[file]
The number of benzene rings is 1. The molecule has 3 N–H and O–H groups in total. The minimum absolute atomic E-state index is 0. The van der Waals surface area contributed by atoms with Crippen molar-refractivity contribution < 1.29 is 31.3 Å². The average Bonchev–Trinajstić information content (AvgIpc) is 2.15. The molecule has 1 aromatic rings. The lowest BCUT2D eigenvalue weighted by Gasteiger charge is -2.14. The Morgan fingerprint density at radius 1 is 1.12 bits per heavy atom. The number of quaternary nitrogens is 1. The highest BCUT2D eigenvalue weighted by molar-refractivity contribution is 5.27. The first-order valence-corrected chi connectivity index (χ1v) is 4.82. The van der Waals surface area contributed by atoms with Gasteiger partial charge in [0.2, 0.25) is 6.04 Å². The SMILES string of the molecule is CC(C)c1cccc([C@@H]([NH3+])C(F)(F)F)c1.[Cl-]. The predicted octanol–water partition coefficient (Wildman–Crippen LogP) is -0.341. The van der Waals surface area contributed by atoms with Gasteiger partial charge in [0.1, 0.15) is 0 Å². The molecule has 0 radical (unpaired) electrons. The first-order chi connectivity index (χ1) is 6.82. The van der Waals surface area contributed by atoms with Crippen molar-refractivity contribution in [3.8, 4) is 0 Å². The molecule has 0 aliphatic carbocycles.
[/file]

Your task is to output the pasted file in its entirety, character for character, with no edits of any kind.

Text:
The number of benzene rings is 1. The molecule has 3 N–H and O–H groups in total. The minimum absolute atomic E-state index is 0. The van der Waals surface area contributed by atoms with Crippen molar-refractivity contribution < 1.29 is 31.3 Å². The average Bonchev–Trinajstić information content (AvgIpc) is 2.15. The molecule has 1 aromatic rings. The lowest BCUT2D eigenvalue weighted by Gasteiger charge is -2.14. The Morgan fingerprint density at radius 1 is 1.12 bits per heavy atom. The number of quaternary nitrogens is 1. The highest BCUT2D eigenvalue weighted by molar-refractivity contribution is 5.27. The first-order valence-corrected chi connectivity index (χ1v) is 4.82. The van der Waals surface area contributed by atoms with Gasteiger partial charge in [0.2, 0.25) is 6.04 Å². The SMILES string of the molecule is CC(C)c1cccc([C@@H]([NH3+])C(F)(F)F)c1.[Cl-]. The predicted octanol–water partition coefficient (Wildman–Crippen LogP) is -0.341. The van der Waals surface area contributed by atoms with Gasteiger partial charge in [0.1, 0.15) is 0 Å². The molecule has 0 radical (unpaired) electrons. The first-order chi connectivity index (χ1) is 6.82. The van der Waals surface area contributed by atoms with Crippen molar-refractivity contribution in [3.8, 4) is 0 Å². The molecule has 0 aliphatic carbocycles.